‘Resident Evil 4’ for Oculus is a thrill, but it feels like less of a classic in VR – Mashable
Capcom is going to keep re-releasing Resident Evil 4 until long after I’m gone, and I’ve grown to accept that.
It’s such an all-time classic within the series that its fourth sequel came out earlier in 2021, and yet here we are with another reimagining of the 2005 hit. Having already conquered every traditional console on the market, as well as PC, iOS, Android, and something called Zeebo, Resident Evil 4 in VR launches Oct. 21 on Oculus Quest 2 for $39.99.
This is undoubtedly a very cool and unique way for folks who already know RE4 to experience government agent Leon S. Kennedy’s spiraling journey into the occult underworld of rural Spain, but first-timers should consider other options first if they want the purest experience.
For those who aren’t familiar with what made RE4 so special more than 15 years ago, it’s more or less responsible for the way the camera works in modern third-person shooters. Sure, there had been plenty of games about shooting guns from a behind-the-pack perspective before, but RE4 popularized the idea of holding a button to swing the camera over the character’s shoulder for more precise aiming, something just about every game in the genre does now. It was a big departure from the fixed camera angles of previous Resident Evil games and has been directly cited as a major influence on later genre staples, like Gears of War.
The Oculus version of RE4 retains everything from the original: level layouts; enemy placements; boss fights; all of its various puzzles; even the enigmatic, lovable shopkeeper. However, the third-person gameplay that defined the original experience is gone in favor of a first-person perspective that puts you directly in the brown leather jacket and early 2000s swooped haircut of Leon Kennedy.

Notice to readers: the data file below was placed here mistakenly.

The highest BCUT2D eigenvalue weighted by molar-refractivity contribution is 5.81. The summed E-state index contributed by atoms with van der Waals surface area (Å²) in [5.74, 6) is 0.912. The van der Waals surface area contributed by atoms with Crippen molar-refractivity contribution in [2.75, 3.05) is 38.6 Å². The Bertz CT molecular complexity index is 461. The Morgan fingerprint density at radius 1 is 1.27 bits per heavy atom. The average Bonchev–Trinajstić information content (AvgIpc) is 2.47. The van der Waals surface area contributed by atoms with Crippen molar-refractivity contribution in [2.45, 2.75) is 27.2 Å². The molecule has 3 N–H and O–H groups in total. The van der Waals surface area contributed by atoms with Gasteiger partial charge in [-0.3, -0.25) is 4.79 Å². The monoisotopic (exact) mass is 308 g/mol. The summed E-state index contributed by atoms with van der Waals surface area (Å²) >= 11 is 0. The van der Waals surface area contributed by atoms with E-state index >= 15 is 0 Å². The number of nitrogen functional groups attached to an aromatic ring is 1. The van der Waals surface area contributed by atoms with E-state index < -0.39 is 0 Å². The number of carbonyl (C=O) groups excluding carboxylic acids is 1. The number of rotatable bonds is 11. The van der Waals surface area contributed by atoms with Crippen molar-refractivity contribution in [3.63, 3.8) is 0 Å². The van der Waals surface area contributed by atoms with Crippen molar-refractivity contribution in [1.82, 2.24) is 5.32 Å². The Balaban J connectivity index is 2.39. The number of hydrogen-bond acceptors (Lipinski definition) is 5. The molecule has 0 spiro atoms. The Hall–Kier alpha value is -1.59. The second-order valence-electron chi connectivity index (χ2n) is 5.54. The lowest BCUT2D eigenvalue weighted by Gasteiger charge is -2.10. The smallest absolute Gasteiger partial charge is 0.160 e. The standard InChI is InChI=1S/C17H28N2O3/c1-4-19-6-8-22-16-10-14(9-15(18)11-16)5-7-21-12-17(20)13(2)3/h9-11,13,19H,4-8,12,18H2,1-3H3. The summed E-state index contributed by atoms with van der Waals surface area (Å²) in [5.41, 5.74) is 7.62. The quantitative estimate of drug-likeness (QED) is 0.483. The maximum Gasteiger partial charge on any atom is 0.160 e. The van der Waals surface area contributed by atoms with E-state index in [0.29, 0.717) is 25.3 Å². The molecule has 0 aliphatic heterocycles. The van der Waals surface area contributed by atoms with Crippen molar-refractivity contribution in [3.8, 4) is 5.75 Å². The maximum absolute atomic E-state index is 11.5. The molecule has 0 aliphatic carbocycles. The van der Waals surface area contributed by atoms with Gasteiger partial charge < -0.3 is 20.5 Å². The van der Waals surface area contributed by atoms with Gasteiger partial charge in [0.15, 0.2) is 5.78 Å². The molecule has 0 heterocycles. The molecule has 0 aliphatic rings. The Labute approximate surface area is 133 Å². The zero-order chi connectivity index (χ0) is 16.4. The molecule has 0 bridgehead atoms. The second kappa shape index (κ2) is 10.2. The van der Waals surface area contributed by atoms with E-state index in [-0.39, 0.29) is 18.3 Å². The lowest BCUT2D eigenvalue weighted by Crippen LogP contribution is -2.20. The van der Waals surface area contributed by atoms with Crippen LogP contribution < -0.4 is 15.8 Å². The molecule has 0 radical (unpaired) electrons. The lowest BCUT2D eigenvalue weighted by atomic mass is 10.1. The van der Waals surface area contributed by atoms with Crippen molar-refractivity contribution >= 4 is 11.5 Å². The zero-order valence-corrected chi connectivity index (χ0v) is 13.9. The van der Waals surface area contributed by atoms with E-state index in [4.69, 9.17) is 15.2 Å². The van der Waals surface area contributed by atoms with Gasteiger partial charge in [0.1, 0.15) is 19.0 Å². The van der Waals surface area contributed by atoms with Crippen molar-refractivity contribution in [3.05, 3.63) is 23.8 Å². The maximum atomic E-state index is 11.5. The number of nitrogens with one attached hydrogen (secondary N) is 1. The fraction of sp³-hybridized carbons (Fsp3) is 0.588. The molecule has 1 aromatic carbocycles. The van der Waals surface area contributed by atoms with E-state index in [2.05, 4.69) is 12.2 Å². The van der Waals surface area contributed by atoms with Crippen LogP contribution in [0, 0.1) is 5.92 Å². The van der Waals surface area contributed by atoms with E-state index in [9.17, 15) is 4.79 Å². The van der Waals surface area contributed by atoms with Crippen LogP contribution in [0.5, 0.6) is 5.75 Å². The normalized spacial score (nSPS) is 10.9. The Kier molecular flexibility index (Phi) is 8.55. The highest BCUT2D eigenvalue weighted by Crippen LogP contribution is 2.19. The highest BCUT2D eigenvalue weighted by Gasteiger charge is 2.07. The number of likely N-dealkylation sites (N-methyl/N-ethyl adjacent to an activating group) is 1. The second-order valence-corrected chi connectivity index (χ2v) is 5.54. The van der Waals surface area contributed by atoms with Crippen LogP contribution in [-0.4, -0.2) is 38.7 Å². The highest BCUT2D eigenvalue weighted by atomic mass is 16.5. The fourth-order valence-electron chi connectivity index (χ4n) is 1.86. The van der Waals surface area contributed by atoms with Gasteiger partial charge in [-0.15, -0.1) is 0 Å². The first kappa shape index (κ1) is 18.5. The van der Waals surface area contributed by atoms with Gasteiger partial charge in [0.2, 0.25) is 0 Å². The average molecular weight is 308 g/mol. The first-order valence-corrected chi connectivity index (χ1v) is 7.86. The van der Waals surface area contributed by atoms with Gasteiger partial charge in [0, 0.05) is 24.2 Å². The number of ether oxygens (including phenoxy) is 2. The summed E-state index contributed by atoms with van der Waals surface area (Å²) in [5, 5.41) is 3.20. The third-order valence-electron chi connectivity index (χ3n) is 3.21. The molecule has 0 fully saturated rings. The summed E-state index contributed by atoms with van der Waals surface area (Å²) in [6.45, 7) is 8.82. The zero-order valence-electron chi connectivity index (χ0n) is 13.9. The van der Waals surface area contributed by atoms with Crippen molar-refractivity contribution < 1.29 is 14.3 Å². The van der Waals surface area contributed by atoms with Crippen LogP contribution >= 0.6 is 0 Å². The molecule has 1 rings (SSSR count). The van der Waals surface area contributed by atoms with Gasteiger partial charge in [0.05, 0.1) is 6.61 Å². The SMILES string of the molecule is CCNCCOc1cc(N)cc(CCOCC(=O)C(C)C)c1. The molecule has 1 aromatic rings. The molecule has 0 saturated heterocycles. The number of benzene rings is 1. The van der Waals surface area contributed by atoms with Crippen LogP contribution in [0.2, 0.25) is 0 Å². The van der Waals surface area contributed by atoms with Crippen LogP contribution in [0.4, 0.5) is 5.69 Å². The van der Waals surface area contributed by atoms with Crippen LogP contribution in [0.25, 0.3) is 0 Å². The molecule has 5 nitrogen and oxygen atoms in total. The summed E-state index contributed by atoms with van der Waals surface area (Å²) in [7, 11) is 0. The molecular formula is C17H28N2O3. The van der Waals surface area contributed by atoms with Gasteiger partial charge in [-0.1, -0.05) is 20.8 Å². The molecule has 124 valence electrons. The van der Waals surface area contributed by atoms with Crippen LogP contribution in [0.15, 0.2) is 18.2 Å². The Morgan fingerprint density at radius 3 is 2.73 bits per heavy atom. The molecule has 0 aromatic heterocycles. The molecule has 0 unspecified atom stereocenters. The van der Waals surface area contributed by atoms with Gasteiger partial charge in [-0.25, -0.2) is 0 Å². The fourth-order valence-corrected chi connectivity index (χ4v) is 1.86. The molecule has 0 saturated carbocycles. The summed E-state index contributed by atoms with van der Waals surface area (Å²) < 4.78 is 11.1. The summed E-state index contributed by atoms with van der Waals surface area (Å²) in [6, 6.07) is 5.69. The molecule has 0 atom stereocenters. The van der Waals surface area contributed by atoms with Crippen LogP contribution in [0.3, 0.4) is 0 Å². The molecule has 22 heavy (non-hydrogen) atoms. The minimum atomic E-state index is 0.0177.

Instead of holding down a button to plant Leon’s feet and aim, you can just naturally point your gun at things using the Oculus Touch controller. And of course, instead of simply tapping a button to reload, each gun has its own mechanisms to remember. You have to load magazines into pistols and pull the slide back, load shells into the default shotgun and pump between shots.
While the various puzzles are all here and have the same solutions as before, the way you interact with many of them has changed. You’ll use your off-hand to physically press buttons, open doors, and perform other basic environmental actions that used to be button presses. None of this is particularly inventive, but it’s neat to use your hand to rotate an orb until the correct symbol shows up instead of just doing it with a controller.
Character movement has also been retooled with a boatload of comfort options to accommodate people with varying degrees of VR experience. I chose to play it like a console shooter, using one stick to run and another to turn the camera, but you can also teleport around the environment if running is uncomfortable for you. You can switch between smooth horizontal turning or a method that turns the camera in rigid horizontal increments, as well as enable a “tunneling” feature that blocks your peripheral vision while moving, which helps to mitigate motion sickness.
It’s pretty rad to see a game that is so rooted in the game design philosophies of 2005 translated thoughtfully to such a different perspective. I don’t feel that any corners were cut in making sure almost anyone could at least give this new version of RE4 a shot, regardless of their VR comfort level.